What is the sample clock source for both applications ?
The difference between a timecode reading application and a DAW is that the TC app will follow the incoming TC independently from a sample clock.
A DAW can jump to a TC position (or MTC or SPP or Serial P2) but after this jump it must release the incoming TC and follow the hardware sample clock delivered by the audio hardware. If for some reasons this clock does not run exactly at the same rate compared to the incoming TC clock then an offset will start to grow.
The idea behind this is : if your master application generate a MTC that is clocked to a different sample clock compared to the sample clock of the second application, then this second application will not be able to synchronize to the incoming MTC because of out of sync clock rates (as a side note for most DAWs and audio hardware cards clock rates cannot be adjusted in realtime, eventually some DAWs can resample to adapt incoming and output sample rates, but this is consuming CPU power and deteriorate sound quality).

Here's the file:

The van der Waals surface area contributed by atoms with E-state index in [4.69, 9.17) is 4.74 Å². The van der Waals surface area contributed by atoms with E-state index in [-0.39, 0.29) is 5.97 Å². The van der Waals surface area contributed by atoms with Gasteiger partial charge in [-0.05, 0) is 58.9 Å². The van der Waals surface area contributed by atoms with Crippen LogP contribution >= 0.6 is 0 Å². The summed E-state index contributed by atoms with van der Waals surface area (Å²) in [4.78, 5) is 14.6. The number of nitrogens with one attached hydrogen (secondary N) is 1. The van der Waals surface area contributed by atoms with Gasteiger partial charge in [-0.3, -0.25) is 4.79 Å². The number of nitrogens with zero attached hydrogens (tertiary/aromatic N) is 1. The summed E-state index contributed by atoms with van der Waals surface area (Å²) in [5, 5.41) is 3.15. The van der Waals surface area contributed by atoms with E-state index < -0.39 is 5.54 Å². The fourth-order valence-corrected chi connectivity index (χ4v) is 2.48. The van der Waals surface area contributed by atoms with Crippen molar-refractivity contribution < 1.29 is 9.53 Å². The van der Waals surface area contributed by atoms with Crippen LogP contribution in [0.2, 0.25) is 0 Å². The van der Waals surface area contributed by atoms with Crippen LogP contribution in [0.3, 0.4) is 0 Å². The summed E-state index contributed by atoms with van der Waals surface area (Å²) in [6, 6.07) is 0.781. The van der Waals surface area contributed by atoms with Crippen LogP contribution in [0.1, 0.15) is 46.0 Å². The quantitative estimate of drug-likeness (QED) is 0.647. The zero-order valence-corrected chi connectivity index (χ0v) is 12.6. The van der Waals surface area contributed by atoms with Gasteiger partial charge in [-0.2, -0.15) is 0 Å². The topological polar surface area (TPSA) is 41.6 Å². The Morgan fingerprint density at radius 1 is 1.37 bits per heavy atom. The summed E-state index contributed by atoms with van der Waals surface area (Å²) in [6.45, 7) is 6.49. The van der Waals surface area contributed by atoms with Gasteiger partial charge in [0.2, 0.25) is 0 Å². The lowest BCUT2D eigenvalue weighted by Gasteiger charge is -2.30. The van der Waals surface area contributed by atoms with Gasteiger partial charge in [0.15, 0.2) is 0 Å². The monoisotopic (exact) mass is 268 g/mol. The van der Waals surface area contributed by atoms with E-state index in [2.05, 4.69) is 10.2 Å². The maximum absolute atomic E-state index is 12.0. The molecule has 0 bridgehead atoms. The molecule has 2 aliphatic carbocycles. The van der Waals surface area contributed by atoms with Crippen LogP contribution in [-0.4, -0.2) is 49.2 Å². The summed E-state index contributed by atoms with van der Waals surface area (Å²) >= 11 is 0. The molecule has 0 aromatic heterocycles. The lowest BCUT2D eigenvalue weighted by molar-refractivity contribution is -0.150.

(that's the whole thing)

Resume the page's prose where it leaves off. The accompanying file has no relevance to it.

To my knowledge, Nuendo cannot resample to follow an external TC, but he can follow it using an external synchronizer that will recreate a word clock slaved from the incoming TC. This mean as well that you’ll need in this case some audio hardware with a word clock input. Anyway this is a bad solution because MTC is far from being a jitter free solution and its delay is not exactly known. So there is no guaranty that your slave machine or software will be frame and even less sample aligned even if both sample clock frequencies are well matched.
A better solution would be to give the same sample clock to both audio hardware through a word clock common reference. And the best for a more precise synchronization would be to use something like Rewire (for internal connections) or Video ref + TC or VST system link (for external connections) where timings are well known, jitter free and compensated. The advantage of VST system link is that it does use an audio digital output for synchronizing, so that there is no need to make manual delay measurements and adjustments.